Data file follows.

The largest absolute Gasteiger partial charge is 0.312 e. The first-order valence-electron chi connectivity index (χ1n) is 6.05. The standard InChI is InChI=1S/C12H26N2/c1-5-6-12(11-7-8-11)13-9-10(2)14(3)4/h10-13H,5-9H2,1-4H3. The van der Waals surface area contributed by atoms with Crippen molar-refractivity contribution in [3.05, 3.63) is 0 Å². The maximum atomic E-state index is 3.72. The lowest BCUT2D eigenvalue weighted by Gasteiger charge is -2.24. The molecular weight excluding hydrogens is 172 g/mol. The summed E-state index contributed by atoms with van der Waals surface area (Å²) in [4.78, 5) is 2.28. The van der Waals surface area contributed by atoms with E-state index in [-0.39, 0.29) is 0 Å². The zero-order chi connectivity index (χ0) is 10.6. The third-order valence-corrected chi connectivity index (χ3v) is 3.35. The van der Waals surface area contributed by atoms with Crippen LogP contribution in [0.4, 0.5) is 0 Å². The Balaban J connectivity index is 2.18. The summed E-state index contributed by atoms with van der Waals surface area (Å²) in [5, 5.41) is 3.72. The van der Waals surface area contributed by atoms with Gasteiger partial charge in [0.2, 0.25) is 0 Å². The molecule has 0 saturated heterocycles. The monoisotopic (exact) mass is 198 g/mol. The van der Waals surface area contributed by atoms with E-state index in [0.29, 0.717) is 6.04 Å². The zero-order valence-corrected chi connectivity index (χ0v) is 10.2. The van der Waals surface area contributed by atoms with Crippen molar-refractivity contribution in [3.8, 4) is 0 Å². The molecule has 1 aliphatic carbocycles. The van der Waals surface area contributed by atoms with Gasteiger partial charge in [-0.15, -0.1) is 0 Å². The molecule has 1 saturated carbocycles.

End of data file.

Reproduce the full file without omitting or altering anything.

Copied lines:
The largest absolute Gasteiger partial charge is 0.312 e. The first-order valence-electron chi connectivity index (χ1n) is 6.05. The standard InChI is InChI=1S/C12H26N2/c1-5-6-12(11-7-8-11)13-9-10(2)14(3)4/h10-13H,5-9H2,1-4H3. The van der Waals surface area contributed by atoms with Crippen molar-refractivity contribution in [3.05, 3.63) is 0 Å². The maximum atomic E-state index is 3.72. The lowest BCUT2D eigenvalue weighted by Gasteiger charge is -2.24. The molecular weight excluding hydrogens is 172 g/mol. The summed E-state index contributed by atoms with van der Waals surface area (Å²) in [4.78, 5) is 2.28. The van der Waals surface area contributed by atoms with E-state index in [-0.39, 0.29) is 0 Å². The zero-order chi connectivity index (χ0) is 10.6. The third-order valence-corrected chi connectivity index (χ3v) is 3.35. The van der Waals surface area contributed by atoms with Crippen LogP contribution in [0.4, 0.5) is 0 Å². The Balaban J connectivity index is 2.18. The summed E-state index contributed by atoms with van der Waals surface area (Å²) in [5, 5.41) is 3.72. The van der Waals surface area contributed by atoms with Gasteiger partial charge in [0.2, 0.25) is 0 Å². The molecule has 0 saturated heterocycles. The monoisotopic (exact) mass is 198 g/mol. The van der Waals surface area contributed by atoms with E-state index in [0.29, 0.717) is 6.04 Å². The zero-order valence-corrected chi connectivity index (χ0v) is 10.2. The van der Waals surface area contributed by atoms with Crippen molar-refractivity contribution in [3.8, 4) is 0 Å². The molecule has 1 aliphatic carbocycles. The van der Waals surface area contributed by atoms with Gasteiger partial charge in [-0.15, -0.1) is 0 Å². The molecule has 1 saturated carbocycles.